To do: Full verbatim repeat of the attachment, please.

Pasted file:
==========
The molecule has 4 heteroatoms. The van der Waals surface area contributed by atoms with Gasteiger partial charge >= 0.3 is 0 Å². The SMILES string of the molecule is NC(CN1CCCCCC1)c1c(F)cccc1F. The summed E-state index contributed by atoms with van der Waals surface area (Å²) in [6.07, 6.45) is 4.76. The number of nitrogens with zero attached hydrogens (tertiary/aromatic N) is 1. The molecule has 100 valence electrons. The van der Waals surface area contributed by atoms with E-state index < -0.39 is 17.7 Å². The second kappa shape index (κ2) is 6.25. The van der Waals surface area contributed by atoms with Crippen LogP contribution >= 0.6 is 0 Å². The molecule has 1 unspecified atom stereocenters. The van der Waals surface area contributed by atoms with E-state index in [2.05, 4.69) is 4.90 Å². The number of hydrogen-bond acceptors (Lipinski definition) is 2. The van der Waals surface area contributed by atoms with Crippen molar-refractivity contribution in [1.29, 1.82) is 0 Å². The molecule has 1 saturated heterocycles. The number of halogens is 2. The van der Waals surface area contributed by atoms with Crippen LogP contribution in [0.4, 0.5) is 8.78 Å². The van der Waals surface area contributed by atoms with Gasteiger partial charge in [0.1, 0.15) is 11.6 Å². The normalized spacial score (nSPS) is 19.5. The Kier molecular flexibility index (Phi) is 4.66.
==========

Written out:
The molecule has 4 heteroatoms. The van der Waals surface area contributed by atoms with Gasteiger partial charge >= 0.3 is 0 Å². The SMILES string of the molecule is NC(CN1CCCCCC1)c1c(F)cccc1F. The summed E-state index contributed by atoms with van der Waals surface area (Å²) in [6.07, 6.45) is 4.76. The number of nitrogens with zero attached hydrogens (tertiary/aromatic N) is 1. The molecule has 100 valence electrons. The van der Waals surface area contributed by atoms with E-state index < -0.39 is 17.7 Å². The second kappa shape index (κ2) is 6.25. The van der Waals surface area contributed by atoms with Crippen LogP contribution >= 0.6 is 0 Å². The molecule has 1 unspecified atom stereocenters. The van der Waals surface area contributed by atoms with E-state index in [2.05, 4.69) is 4.90 Å². The number of hydrogen-bond acceptors (Lipinski definition) is 2. The van der Waals surface area contributed by atoms with Crippen molar-refractivity contribution in [1.29, 1.82) is 0 Å². The molecule has 1 saturated heterocycles. The number of halogens is 2. The van der Waals surface area contributed by atoms with Crippen LogP contribution in [0.4, 0.5) is 8.78 Å². The van der Waals surface area contributed by atoms with Gasteiger partial charge in [0.1, 0.15) is 11.6 Å². The normalized spacial score (nSPS) is 19.5. The Kier molecular flexibility index (Phi) is 4.66.